A couple years ago now I decided to stop hosting any sort of public web service (like this web site) on my home computers. Residential broadband connections were still a bit flakey, upload speeds were low, and as cool as it may be to have total control over things… I didn’t want to deal with mundane day-to-day maintenance.
So I bought a few years of dirt-cheap hosting at GoDaddy and installed WordPress. This made it easy to post new info (since the browser is also the text editor in WordPress), and the GoDaddy people take care of keeping everything online.
Then I started to get comment spam. So I installed the Akismet plugin… and although I’ve continued to receive over 8000 spam comments… none have been posted.
Then as I started to post more info and pics to the page… I got worried about unrecoverable failures. So I installed the BackupWordPress plugin, which performs a backup and emails a compressed copy to my Gmail account daily.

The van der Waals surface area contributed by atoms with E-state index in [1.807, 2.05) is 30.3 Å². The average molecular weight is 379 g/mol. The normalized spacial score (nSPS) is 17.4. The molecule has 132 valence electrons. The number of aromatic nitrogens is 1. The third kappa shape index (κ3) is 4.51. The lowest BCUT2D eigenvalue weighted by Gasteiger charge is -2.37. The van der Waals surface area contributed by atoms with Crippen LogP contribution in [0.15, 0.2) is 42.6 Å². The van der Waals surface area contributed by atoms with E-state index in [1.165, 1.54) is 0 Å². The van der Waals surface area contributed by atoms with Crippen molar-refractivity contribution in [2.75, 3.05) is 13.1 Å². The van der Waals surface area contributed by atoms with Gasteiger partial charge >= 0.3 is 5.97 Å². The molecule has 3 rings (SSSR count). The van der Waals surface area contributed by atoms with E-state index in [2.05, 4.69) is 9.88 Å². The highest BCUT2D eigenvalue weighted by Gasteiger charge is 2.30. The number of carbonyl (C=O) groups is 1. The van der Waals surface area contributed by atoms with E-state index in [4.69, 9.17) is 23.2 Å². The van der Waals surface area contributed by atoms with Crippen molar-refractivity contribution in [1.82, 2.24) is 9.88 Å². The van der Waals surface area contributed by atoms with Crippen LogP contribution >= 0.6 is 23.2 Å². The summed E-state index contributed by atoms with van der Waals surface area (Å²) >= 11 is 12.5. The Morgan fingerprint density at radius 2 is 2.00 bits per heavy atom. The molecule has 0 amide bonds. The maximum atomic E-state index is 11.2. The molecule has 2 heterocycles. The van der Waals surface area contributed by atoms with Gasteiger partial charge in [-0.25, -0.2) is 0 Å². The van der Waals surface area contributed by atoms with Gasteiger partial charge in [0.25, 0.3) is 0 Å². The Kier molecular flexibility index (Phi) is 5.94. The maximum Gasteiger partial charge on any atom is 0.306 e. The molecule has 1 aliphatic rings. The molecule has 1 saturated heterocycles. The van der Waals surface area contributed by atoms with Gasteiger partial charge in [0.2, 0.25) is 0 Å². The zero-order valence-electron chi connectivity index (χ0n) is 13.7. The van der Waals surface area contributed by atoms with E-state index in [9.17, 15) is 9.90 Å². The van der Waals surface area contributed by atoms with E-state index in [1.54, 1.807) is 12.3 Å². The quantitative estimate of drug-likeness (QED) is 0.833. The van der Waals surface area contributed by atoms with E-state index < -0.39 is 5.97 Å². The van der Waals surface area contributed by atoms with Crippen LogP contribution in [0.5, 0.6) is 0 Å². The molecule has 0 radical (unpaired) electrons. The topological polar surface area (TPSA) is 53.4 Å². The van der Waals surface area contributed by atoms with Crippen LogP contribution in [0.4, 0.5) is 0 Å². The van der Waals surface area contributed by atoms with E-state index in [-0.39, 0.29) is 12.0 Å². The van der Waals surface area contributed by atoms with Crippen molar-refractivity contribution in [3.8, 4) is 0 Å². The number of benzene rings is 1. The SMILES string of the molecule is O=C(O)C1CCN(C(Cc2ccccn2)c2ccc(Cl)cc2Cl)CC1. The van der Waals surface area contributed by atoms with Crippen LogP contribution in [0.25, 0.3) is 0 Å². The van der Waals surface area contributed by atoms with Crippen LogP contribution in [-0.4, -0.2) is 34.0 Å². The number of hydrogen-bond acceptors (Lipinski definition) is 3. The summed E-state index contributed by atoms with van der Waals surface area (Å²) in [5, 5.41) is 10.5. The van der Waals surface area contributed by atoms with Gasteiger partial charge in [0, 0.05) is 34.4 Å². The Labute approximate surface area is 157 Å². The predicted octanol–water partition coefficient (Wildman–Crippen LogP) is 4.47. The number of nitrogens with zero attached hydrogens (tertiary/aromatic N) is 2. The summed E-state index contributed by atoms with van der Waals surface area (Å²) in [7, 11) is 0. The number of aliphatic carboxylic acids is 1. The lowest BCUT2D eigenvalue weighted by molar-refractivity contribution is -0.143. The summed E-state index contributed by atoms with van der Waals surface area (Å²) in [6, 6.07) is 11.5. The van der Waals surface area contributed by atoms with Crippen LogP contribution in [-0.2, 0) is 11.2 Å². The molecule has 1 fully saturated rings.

Then I installed the WP Super Cache plugin: just because I like the idea of caching and compressing content to make the most of the precious commodity (bandwidth) while burning off the resource that’s effectively free (CPU time).
Finally, about 30 minutes ago, I found a WordPress plugin that became my new best friend. I hadn’t upgraded WP in almost 2 years… just because I thought it would be too much of a hassle… even though I knew I was running a version with bugs and known vulnerabilities (perhaps one reason I had so much comment spam). WordPress Automatic Upgrade did all the heavy lifting for me: now I’m running the latest version and all my posts and pics have remained intact!
All this software is 100% free to use, and has a vibrant community surrounding it. Although I haven’t tried any of the competitors of WP, I think WordPress is a great tool for making your own little home on the web!